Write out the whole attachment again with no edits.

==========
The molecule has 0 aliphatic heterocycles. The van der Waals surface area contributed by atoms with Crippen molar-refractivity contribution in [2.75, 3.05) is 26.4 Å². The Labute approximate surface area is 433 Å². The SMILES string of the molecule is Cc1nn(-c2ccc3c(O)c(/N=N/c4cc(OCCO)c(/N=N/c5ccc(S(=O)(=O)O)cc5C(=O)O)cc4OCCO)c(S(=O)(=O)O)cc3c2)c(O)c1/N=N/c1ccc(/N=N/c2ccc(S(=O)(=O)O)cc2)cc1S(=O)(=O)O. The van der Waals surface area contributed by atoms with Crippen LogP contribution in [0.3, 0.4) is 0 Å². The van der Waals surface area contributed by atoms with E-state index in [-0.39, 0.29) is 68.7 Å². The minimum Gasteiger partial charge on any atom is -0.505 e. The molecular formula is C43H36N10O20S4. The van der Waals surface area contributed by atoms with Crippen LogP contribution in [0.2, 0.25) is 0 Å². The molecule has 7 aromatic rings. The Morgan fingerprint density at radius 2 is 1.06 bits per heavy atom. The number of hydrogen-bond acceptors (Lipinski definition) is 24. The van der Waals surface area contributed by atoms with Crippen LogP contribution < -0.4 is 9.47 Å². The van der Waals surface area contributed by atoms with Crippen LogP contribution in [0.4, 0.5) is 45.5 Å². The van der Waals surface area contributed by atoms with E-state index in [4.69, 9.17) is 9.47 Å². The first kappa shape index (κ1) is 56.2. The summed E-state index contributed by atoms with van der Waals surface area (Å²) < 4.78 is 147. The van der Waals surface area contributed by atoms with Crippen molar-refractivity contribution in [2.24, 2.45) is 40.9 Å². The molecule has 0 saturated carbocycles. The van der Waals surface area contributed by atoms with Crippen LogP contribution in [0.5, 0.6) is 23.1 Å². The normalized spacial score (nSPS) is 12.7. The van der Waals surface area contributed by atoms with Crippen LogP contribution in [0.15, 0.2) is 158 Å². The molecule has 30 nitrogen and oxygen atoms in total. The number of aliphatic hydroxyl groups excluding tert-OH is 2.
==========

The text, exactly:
The molecule has 0 aliphatic heterocycles. The van der Waals surface area contributed by atoms with Crippen molar-refractivity contribution in [2.75, 3.05) is 26.4 Å². The Labute approximate surface area is 433 Å². The SMILES string of the molecule is Cc1nn(-c2ccc3c(O)c(/N=N/c4cc(OCCO)c(/N=N/c5ccc(S(=O)(=O)O)cc5C(=O)O)cc4OCCO)c(S(=O)(=O)O)cc3c2)c(O)c1/N=N/c1ccc(/N=N/c2ccc(S(=O)(=O)O)cc2)cc1S(=O)(=O)O. The van der Waals surface area contributed by atoms with Crippen LogP contribution in [0.3, 0.4) is 0 Å². The van der Waals surface area contributed by atoms with E-state index in [-0.39, 0.29) is 68.7 Å². The minimum Gasteiger partial charge on any atom is -0.505 e. The molecular formula is C43H36N10O20S4. The van der Waals surface area contributed by atoms with Crippen LogP contribution in [0.2, 0.25) is 0 Å². The molecule has 7 aromatic rings. The Morgan fingerprint density at radius 2 is 1.06 bits per heavy atom. The number of hydrogen-bond acceptors (Lipinski definition) is 24. The van der Waals surface area contributed by atoms with Crippen LogP contribution < -0.4 is 9.47 Å². The van der Waals surface area contributed by atoms with Crippen LogP contribution in [0.4, 0.5) is 45.5 Å². The van der Waals surface area contributed by atoms with E-state index in [4.69, 9.17) is 9.47 Å². The first kappa shape index (κ1) is 56.2. The summed E-state index contributed by atoms with van der Waals surface area (Å²) < 4.78 is 147. The van der Waals surface area contributed by atoms with Crippen molar-refractivity contribution in [2.24, 2.45) is 40.9 Å². The molecule has 0 saturated carbocycles. The van der Waals surface area contributed by atoms with Crippen LogP contribution in [0.5, 0.6) is 23.1 Å². The normalized spacial score (nSPS) is 12.7. The van der Waals surface area contributed by atoms with Crippen LogP contribution in [0.15, 0.2) is 158 Å². The molecule has 30 nitrogen and oxygen atoms in total. The number of aliphatic hydroxyl groups excluding tert-OH is 2.